“You need to relax,” he said again after regaining his composure. “Close your eyes and listen to the sound of my voice.”

I closed my eyes.

“We are composed of tiny atoms, held together by minuscule forces,” his voice had dropped an octave and I felt a gentle rumble in my chest as he continued in a soothing monotone. “The solidity of reality is an illusion. Think of space, of the universe, of how easy it is to pass between the impossible spaces between planets. Keep this image in your mind and walk forward slowly. Feel like you’re floating on a cushion of air.”

He continued to talk but the words became incoherent. I felt something that like a mild electric shock, but pleasant.

“That was easy!” He said brightly.

I opened my eyes. “Holy shit,” I breathed. I was on the other side of the fence.

He nodded with approval. “Come now, we mustn’t waste time.”


He walked surprisingly quickly and I struggled to keep up. I bombarded him with questions about what just happened but he just kept walking forward, staring straight ahead, a serene smile on his face.

We walked down a winding road, past large, three bedroomed houses sitting smugly behind well-kept front lawns, the driveways next to them leading to double garages. Most of these driveways were empty, but those that weren’t featured shining, new-looking cars that glinted in the afternoon sun. Birds sang from young trees planted along boundary edges, intermingled with the joyful shouts of toddlers playing in back yards.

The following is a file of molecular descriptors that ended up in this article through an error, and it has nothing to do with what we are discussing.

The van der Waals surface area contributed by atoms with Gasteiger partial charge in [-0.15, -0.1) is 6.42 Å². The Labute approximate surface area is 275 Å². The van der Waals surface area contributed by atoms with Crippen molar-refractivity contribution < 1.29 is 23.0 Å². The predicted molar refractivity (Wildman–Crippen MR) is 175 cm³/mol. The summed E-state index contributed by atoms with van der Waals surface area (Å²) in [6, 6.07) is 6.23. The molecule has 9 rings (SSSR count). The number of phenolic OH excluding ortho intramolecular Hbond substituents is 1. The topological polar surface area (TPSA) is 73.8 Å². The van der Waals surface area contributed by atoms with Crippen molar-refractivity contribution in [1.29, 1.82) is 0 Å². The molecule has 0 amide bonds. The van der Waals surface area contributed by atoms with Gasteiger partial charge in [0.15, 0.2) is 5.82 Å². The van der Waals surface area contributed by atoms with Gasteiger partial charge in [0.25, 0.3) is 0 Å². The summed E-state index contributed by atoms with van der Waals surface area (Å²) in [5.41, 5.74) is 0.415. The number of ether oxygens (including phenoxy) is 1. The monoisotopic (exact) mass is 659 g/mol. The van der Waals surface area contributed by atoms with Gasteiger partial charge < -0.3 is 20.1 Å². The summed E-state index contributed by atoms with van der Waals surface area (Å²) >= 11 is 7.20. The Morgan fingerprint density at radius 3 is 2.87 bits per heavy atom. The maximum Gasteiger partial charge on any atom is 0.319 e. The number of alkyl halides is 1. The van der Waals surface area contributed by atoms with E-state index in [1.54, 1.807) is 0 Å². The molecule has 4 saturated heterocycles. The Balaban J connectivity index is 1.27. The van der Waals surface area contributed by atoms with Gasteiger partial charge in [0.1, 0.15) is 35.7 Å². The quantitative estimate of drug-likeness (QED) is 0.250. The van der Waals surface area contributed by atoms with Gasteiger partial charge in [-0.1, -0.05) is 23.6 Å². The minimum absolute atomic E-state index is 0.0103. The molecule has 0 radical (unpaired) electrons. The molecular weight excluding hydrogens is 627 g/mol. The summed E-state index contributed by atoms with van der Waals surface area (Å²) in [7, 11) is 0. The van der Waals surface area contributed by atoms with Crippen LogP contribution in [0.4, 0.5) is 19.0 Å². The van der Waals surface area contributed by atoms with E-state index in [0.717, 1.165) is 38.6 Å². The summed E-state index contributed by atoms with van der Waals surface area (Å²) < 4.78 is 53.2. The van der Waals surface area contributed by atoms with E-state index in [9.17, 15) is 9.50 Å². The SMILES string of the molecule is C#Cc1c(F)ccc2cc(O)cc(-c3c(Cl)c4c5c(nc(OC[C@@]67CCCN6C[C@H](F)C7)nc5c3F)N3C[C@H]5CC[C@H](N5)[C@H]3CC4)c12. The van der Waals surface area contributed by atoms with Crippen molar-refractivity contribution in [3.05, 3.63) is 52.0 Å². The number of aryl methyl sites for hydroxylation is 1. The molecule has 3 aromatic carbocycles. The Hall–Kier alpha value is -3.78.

It looked idyllic, and yet…

“So you feel that,” said the old man suddenly, as if he had just tuned into my thoughts. “Good.”

We continued walking, an unease growing in my chest. The road was actually a cul-de-sac and, as we turned the last corner, the road opened up into a large turning circle. Three impressive houses were spaced evenly around it, with the most impressive sitting directly opposite.

Overhead, clouds were building.

The circular driveway framed a beautifully kept lawn and colourful flower bed that sat like a painters palette, reds, blues and yellows intermingling against the dark earth. Small bushes, shaped into perfect cones, were spaced evenly next to the brick drive which led up a perfectly symmetrical building. Two large bay windows flanked the white columned porch steps and imposing black door and the top half of the house was modelled on old English thatched cottages, painted white with exposed black wooden beams framing the windows. On the driveway, in front of the door, sat a brand new BMW.

I was hit by a wave of nausea as the front door opened and a striking young woman stepped out. She was immaculately dressed in a figure hugging knee length black dress and high heels; her long golden hair shining in the sun. She turned back and struggled to pull a pram out the door and down the steps.